As expected, the Fund and Kraftco disagree over whether Kraftco owes delinquent trust fund contributions under the collective bargaining agreements. Kraftco takes the position that none of its employees has been harmed by the use of the side letter and that all the Fund may lose are windfall contributions that will never be paid to beneficiaries. The Fund, on the other hand, claims that if it grants thirty-six months of contribution credit to all persons hired by Kraftco between 1969 and 1978 who apply for pension benefits, then the corpus of the Fund will be reduced. Such reduction, according to the Fund, will endanger the right of all persons to retirement benefits because the actuarial soundness of the trust fund requires that benefits not be received by persons for whom the proper contributions have not been paid.
The question before the Court, therefore, is what effect does the side letter have on the collective bargaining agreements between Kraftco and the Union. This broad question involves certain sub-issues: did the side letter have any force or effect; if so, did the side letter modify only the 1969 contract between the Union and Kraftco on behalf of the milk plant employees or did the side letter modify all of the collective bargaining agreements between 1969 and 1978; if the side letter was invalid, did Kraftco, nonetheless, properly rely upon it; if the side letter was invalid, is the Fund entitled to the amount for which it has sued or would that be a windfall.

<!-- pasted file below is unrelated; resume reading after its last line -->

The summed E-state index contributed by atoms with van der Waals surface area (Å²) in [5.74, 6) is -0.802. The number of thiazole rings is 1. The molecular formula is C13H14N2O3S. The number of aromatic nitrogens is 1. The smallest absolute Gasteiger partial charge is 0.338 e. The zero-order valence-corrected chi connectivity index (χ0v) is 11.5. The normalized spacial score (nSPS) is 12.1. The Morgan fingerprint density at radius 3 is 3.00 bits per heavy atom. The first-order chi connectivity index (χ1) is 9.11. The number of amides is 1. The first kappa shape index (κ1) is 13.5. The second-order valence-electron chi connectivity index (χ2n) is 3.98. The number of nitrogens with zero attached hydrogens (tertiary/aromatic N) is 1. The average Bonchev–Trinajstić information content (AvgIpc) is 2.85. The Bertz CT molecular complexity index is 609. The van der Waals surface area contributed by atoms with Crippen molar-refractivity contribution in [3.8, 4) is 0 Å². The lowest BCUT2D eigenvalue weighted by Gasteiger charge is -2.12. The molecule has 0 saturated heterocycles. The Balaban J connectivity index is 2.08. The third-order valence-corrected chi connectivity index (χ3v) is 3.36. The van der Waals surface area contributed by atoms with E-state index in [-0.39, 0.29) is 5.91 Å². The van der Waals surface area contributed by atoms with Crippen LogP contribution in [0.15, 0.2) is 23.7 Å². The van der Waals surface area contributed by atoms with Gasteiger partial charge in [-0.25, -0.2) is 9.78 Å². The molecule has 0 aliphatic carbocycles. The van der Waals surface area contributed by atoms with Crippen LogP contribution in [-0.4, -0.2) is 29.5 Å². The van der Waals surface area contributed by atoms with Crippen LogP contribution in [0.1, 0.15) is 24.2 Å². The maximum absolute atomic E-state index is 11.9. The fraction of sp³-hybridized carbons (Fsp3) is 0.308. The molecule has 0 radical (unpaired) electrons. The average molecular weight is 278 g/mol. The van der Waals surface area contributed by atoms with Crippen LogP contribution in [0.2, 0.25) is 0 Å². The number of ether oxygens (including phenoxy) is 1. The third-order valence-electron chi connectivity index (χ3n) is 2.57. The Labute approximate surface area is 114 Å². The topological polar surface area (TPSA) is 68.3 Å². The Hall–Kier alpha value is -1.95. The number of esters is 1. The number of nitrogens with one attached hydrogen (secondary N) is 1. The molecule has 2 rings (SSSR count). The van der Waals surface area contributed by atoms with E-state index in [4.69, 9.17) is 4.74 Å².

CONCLUSIONS OF LAW
Although comprehensive Congressional legislation exists in the field of labor law, this case illustrates the overlap and interrelationship of state and federal labor laws. Resolution of the validity of the side letter agreement between the Union and Kraftco adopted in 1969 involves not only the federal requirements mandated in the LMRA and ERISA, but also involves applicable state law, which governs the trust agreements. The plaintiffs have invoked three distinct legal theories to recover the pension benefits in dispute. Under this Court's diversity jurisdiction, the Court reviews the trustee's decision that the side letter agreement has no effect upon the pension contributions required from Kraftco pursuant to the Trust Agreements under the state law of Illinois, which the agreements specify to be the applicable law. Separately, this Court has jurisdiction under the LMRA and ERISA to determine the rights and liabilities of the parties to make pension contributions and what effect, if any, the side letter agreement has on Kraftco's duty under the collective bargaining agreements to make pension contributions to the Fund. The LMRA and ERISA are made applicable because the Fund is not only a common law trust, and thereby governed by state law, but also because the Fund is an employee benefit plan within the meaning of the LMRA and ERISA, § 3, 29 U.S.C. § 1002(3).